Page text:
Air pollution is known for its adverse effects on the heart among the young and old.There are tiny pollutant particles called PM10s, which have a diameter of less than ten micrometres. These can cause problems with lung and heart function, by entering the circulation, especially in people with pre-existing disease.
According to a new study by researchers at Harvard University now reveals that the adverse effects of pollution may affect everyone and not only older people. They studied the impact of particles called PM2.5s - with diameters less than 2.5 micrometres - on a group of apparently healthy boiler makers.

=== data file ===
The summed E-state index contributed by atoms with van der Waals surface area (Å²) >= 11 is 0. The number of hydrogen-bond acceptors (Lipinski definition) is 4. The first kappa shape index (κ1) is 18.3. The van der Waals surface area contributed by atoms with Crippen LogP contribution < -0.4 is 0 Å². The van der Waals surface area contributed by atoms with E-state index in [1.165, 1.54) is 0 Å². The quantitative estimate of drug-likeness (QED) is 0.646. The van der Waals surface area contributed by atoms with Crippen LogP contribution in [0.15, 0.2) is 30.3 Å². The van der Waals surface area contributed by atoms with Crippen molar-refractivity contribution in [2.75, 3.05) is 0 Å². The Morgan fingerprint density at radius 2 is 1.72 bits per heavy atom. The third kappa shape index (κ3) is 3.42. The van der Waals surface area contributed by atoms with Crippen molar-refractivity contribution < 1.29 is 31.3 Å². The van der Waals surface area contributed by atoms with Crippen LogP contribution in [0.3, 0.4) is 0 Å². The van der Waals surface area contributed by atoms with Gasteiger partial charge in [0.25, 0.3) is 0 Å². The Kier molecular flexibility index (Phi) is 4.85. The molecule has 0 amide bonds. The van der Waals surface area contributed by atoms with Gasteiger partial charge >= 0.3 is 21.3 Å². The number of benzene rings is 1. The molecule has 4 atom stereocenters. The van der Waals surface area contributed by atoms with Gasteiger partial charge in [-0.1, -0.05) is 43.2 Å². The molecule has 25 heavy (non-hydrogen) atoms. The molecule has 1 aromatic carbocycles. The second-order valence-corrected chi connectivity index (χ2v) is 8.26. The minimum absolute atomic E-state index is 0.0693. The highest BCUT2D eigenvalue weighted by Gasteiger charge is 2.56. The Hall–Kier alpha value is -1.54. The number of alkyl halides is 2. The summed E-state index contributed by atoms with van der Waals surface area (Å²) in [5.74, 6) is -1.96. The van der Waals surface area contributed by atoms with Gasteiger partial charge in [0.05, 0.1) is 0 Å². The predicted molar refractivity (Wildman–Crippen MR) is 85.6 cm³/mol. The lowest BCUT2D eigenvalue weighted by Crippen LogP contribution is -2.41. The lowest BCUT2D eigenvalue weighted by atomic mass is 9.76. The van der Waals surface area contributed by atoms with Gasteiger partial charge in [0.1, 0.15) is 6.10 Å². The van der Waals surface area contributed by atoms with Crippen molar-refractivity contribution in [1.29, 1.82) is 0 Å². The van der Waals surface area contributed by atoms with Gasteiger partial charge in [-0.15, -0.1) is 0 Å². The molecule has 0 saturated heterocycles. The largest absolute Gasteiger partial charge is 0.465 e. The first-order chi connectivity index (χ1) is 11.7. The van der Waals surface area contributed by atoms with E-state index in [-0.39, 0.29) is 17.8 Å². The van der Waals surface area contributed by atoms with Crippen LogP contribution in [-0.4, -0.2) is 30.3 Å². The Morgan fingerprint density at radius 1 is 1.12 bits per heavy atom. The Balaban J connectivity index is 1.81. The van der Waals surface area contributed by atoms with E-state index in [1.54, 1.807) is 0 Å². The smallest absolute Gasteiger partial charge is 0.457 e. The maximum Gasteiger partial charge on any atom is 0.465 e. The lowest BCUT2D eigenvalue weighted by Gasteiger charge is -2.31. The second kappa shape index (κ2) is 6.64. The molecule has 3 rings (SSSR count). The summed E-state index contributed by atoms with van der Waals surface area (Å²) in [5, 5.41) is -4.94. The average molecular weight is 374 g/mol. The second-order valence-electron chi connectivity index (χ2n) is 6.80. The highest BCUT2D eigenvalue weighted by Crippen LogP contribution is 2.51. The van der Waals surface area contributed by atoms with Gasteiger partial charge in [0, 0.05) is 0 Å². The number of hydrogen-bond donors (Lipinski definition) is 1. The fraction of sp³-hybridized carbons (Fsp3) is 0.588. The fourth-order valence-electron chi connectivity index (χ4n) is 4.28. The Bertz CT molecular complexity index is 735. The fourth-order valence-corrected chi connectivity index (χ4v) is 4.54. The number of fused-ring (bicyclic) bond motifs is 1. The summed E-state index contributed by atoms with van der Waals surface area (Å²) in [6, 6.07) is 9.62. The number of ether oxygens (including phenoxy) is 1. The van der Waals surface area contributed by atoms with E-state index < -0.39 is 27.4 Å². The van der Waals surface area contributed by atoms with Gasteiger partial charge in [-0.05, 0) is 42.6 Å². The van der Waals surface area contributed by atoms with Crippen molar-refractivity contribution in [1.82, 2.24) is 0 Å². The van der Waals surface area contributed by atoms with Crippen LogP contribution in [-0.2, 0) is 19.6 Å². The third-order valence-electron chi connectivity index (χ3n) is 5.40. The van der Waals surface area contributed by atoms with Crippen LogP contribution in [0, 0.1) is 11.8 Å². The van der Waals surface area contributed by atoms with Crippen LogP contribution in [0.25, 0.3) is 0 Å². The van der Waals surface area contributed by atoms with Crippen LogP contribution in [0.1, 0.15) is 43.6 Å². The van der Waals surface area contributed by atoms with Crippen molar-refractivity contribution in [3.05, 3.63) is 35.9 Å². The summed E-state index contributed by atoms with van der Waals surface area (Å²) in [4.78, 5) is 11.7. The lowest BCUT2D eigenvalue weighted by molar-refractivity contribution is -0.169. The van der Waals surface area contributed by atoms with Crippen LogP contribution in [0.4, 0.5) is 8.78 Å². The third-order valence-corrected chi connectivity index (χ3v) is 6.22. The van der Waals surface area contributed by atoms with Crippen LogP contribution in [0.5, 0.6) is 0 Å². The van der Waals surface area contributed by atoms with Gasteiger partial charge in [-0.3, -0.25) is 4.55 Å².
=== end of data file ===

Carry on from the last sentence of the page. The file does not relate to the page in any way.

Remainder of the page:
This group of men with an average age of 38 were exposed to levels of pollution similar to that in the general environment. During the study they wore an air sampler -to check PM2.5 level - and a heart rate monitor. There was a 2.6 per cent decrease in heart rate variability for every milligram per cubic metre increase in PM2.5s.
People may think your heart should beat regularly but, in fact, the ability to adapt heart rate with minor fluctuations in its beat rate is a sign of good health. Heart rate variability indicates the state of the blood vessels, blood pressure and the heart's electrical activity. The fact that air pollution appears to be linked with a decrease in heart rate variability shows that it has an adverse impact on the heart.